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§Using CoffeeScript

CoffeeScript is a small and elegant language that compiles into JavaScript. It provides a nicer syntax for writing JavaScript code.

Compiled assets in Play must be defined in the app/assets directory. They are handled by the build process, and CoffeeScript sources are compiled into standard JavaScript files. The generated JavaScript files are distributed as standard resources into the same public/ folder as other unmanaged assets, meaning that there is no difference in the way you use them once compiled.

Note that managed resources are not copied directly into your application’s public folder, but maintained in a separate folder in target/scala-2.x.x/resources_managed.

For example a CoffeeScript source file app/assets/javascripts/ will be available as a standard JavaScript resource, at public/javascripts/main.js.

CoffeeScript sources are compiled automatically during a compile command, or when you refresh any page in your browser while you are running in development mode. Any compilation errors will be displayed in your browser:


Here is an example layout for using CoffeeScript in your projects:

 └ assets
    └ javascripts

Two JavaScript files will be compiled: public/javascripts/main.js and public/javascripts/main.min.js. The first one is a readable file useful in development, and the second one a minified file that you can use in production. You can use either one in your template:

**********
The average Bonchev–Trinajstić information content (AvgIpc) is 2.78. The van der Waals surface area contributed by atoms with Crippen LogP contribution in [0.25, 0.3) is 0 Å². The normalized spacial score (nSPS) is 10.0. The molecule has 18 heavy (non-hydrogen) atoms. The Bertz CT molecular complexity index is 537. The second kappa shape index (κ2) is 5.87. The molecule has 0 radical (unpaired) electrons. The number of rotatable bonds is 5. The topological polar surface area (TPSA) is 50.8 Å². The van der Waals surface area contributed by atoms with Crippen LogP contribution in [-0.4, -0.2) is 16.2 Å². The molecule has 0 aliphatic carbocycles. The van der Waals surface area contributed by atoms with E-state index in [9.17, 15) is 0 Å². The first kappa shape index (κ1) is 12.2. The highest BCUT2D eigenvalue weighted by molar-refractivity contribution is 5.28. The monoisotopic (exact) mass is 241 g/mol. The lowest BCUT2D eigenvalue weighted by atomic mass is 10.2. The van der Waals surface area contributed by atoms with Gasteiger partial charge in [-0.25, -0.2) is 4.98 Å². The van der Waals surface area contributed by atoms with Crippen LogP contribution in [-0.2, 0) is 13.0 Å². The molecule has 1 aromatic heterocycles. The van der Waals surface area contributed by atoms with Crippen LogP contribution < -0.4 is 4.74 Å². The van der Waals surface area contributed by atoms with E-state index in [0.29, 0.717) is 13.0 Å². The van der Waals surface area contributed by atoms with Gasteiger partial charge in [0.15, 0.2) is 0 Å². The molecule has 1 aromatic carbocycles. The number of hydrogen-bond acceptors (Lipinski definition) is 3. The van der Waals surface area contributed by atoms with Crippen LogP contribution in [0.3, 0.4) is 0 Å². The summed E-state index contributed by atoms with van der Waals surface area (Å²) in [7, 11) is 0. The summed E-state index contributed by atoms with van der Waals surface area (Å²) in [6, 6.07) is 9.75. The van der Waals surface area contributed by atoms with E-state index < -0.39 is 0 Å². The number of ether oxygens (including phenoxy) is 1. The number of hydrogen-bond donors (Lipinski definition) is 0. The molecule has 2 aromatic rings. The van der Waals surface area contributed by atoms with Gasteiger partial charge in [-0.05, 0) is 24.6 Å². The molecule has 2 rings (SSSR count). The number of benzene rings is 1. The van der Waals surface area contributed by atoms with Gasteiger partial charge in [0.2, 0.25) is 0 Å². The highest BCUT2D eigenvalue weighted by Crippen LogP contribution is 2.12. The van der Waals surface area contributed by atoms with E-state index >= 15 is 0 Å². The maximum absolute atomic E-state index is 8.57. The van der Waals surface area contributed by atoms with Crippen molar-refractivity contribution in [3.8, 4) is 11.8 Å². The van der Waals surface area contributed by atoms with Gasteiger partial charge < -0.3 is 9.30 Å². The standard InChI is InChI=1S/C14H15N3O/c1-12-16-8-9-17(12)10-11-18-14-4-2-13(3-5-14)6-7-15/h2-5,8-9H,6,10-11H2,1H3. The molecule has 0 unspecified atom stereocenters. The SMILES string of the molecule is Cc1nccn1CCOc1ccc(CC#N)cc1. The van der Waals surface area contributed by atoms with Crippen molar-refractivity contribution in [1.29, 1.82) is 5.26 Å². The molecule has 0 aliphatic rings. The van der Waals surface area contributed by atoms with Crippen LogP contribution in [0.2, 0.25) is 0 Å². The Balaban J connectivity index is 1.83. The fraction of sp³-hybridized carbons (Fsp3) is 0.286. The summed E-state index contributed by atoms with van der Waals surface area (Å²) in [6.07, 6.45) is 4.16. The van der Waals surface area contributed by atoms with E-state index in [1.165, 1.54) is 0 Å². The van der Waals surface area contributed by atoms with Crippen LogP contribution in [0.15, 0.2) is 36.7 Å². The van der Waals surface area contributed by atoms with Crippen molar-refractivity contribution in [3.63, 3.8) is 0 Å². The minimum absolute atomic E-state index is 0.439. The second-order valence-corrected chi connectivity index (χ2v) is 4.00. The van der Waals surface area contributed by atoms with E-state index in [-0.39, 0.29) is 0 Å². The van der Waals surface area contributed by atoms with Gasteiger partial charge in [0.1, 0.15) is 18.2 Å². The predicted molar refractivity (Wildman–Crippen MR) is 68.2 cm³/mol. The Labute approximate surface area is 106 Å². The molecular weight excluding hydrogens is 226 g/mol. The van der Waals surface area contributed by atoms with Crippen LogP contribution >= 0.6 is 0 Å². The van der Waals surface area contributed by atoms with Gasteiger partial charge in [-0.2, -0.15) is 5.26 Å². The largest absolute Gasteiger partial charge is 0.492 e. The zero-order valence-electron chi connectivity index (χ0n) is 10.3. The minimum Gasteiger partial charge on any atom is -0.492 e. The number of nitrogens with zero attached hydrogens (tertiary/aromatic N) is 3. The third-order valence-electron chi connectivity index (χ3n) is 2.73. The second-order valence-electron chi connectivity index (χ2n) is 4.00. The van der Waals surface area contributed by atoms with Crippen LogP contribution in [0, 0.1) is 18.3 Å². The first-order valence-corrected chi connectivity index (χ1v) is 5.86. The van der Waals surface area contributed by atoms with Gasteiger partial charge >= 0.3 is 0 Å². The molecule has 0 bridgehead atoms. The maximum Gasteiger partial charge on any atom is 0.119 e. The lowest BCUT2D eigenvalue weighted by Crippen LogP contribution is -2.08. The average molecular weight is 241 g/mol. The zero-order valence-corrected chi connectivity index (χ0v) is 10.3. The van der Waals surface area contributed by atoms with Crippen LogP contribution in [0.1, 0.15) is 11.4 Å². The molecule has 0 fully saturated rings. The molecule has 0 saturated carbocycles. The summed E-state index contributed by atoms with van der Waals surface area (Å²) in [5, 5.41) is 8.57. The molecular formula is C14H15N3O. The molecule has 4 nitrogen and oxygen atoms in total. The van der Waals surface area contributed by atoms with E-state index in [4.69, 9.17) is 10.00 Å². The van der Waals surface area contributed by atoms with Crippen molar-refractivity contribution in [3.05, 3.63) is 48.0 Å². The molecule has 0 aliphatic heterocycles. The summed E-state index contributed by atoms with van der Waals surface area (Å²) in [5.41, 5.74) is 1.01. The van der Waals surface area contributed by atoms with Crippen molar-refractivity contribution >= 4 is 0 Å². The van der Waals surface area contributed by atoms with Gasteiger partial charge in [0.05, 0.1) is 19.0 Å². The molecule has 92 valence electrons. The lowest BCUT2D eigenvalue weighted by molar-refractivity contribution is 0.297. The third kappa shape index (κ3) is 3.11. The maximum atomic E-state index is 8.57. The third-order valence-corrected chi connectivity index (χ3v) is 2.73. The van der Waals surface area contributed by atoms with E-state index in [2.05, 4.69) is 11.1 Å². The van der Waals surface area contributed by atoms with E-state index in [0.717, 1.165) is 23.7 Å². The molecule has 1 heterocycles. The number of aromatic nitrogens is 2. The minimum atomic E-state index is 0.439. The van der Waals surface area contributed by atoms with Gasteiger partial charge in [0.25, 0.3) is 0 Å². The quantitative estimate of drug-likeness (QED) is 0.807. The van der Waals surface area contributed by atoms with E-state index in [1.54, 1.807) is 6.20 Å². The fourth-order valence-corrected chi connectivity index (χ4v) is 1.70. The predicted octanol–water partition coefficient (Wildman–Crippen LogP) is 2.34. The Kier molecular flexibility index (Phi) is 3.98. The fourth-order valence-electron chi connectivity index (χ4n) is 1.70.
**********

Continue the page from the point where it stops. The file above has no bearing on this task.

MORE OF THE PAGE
<script src=""javascripts/main.js")">
<script src=""javascripts/main.min.js")">


CoffeeScript compilation can be configured in your project’s Build.scala file (in the settings part of the PlayProject). The only option currently supported is bare mode.

coffeescriptOptions := Seq("bare")

Note there is a new experimental option which lets you use the native coffee script compiler. The benefit is that it’s way faster, the disadvantage is that it’s an external dependency. If you want to try this, add this to your settings:

coffeescriptOptions := Seq("native", "/usr/local/bin/coffee -p")

By default, the JavaScript code is generated inside a top-level function safety wrapper, preventing it from polluting the global scope. The bare option removes this function wrapper.

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